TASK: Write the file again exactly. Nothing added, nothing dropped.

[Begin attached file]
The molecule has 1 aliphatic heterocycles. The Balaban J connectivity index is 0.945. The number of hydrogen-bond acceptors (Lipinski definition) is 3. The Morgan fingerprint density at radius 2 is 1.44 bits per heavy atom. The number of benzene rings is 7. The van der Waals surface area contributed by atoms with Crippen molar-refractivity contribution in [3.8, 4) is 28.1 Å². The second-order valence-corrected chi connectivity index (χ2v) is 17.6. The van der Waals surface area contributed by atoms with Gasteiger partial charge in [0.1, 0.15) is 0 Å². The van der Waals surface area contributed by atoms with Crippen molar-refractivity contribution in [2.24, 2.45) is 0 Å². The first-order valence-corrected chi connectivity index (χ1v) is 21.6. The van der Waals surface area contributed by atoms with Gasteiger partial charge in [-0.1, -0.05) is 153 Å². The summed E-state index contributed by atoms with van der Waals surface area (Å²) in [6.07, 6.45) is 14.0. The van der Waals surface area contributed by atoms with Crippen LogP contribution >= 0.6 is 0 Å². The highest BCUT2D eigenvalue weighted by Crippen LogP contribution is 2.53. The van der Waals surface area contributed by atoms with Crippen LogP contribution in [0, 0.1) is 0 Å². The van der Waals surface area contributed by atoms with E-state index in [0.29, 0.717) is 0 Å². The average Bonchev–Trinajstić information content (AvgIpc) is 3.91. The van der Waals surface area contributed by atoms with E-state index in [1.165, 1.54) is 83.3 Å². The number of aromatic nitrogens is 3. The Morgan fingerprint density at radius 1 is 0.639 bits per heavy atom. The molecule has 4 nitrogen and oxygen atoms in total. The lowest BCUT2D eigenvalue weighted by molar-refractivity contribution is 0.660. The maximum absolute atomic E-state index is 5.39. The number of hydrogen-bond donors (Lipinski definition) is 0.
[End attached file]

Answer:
The molecule has 1 aliphatic heterocycles. The Balaban J connectivity index is 0.945. The number of hydrogen-bond acceptors (Lipinski definition) is 3. The Morgan fingerprint density at radius 2 is 1.44 bits per heavy atom. The number of benzene rings is 7. The van der Waals surface area contributed by atoms with Crippen molar-refractivity contribution in [3.8, 4) is 28.1 Å². The second-order valence-corrected chi connectivity index (χ2v) is 17.6. The van der Waals surface area contributed by atoms with Gasteiger partial charge in [0.1, 0.15) is 0 Å². The van der Waals surface area contributed by atoms with Crippen molar-refractivity contribution in [2.24, 2.45) is 0 Å². The first-order valence-corrected chi connectivity index (χ1v) is 21.6. The van der Waals surface area contributed by atoms with Gasteiger partial charge in [-0.1, -0.05) is 153 Å². The summed E-state index contributed by atoms with van der Waals surface area (Å²) in [6.07, 6.45) is 14.0. The van der Waals surface area contributed by atoms with Crippen LogP contribution >= 0.6 is 0 Å². The highest BCUT2D eigenvalue weighted by Crippen LogP contribution is 2.53. The van der Waals surface area contributed by atoms with Crippen LogP contribution in [0, 0.1) is 0 Å². The van der Waals surface area contributed by atoms with E-state index in [0.29, 0.717) is 0 Å². The average Bonchev–Trinajstić information content (AvgIpc) is 3.91. The van der Waals surface area contributed by atoms with E-state index in [1.165, 1.54) is 83.3 Å². The number of aromatic nitrogens is 3. The Morgan fingerprint density at radius 1 is 0.639 bits per heavy atom. The molecule has 4 nitrogen and oxygen atoms in total. The lowest BCUT2D eigenvalue weighted by molar-refractivity contribution is 0.660. The maximum absolute atomic E-state index is 5.39. The number of hydrogen-bond donors (Lipinski definition) is 0.